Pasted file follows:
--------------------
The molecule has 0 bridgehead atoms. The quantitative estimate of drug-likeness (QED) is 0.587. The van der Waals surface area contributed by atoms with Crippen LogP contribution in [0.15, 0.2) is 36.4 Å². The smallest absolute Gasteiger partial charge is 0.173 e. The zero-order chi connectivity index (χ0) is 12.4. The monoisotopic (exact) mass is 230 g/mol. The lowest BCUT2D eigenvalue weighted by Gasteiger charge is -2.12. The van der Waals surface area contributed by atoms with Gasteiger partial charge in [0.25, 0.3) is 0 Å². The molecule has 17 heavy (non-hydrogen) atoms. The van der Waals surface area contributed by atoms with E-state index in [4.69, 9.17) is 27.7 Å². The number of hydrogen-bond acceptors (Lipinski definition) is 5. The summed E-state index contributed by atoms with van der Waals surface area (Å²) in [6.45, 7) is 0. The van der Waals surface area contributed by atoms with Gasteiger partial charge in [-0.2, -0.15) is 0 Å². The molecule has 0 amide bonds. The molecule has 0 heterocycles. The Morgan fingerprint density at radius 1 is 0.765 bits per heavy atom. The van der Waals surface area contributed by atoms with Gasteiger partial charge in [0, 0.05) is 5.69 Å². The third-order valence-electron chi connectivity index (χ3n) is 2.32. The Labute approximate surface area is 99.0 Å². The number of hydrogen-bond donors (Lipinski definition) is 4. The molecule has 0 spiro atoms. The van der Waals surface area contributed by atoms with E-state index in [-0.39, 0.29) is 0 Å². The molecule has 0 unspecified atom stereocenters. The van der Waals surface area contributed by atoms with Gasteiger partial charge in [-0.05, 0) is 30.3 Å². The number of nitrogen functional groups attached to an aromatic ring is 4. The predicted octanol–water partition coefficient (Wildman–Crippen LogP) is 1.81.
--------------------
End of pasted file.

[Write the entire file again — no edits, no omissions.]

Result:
The molecule has 0 bridgehead atoms. The quantitative estimate of drug-likeness (QED) is 0.587. The van der Waals surface area contributed by atoms with Crippen LogP contribution in [0.15, 0.2) is 36.4 Å². The smallest absolute Gasteiger partial charge is 0.173 e. The zero-order chi connectivity index (χ0) is 12.4. The monoisotopic (exact) mass is 230 g/mol. The lowest BCUT2D eigenvalue weighted by Gasteiger charge is -2.12. The van der Waals surface area contributed by atoms with Gasteiger partial charge in [0.25, 0.3) is 0 Å². The molecule has 17 heavy (non-hydrogen) atoms. The van der Waals surface area contributed by atoms with E-state index in [4.69, 9.17) is 27.7 Å². The number of hydrogen-bond acceptors (Lipinski definition) is 5. The summed E-state index contributed by atoms with van der Waals surface area (Å²) in [6.45, 7) is 0. The van der Waals surface area contributed by atoms with Gasteiger partial charge in [-0.2, -0.15) is 0 Å². The molecule has 0 amide bonds. The molecule has 0 heterocycles. The Morgan fingerprint density at radius 1 is 0.765 bits per heavy atom. The van der Waals surface area contributed by atoms with Gasteiger partial charge in [0, 0.05) is 5.69 Å². The third-order valence-electron chi connectivity index (χ3n) is 2.32. The Labute approximate surface area is 99.0 Å². The number of hydrogen-bond donors (Lipinski definition) is 4. The molecule has 0 spiro atoms. The van der Waals surface area contributed by atoms with E-state index in [-0.39, 0.29) is 0 Å². The molecule has 0 unspecified atom stereocenters. The van der Waals surface area contributed by atoms with Gasteiger partial charge in [-0.05, 0) is 30.3 Å². The number of nitrogen functional groups attached to an aromatic ring is 4. The predicted octanol–water partition coefficient (Wildman–Crippen LogP) is 1.81.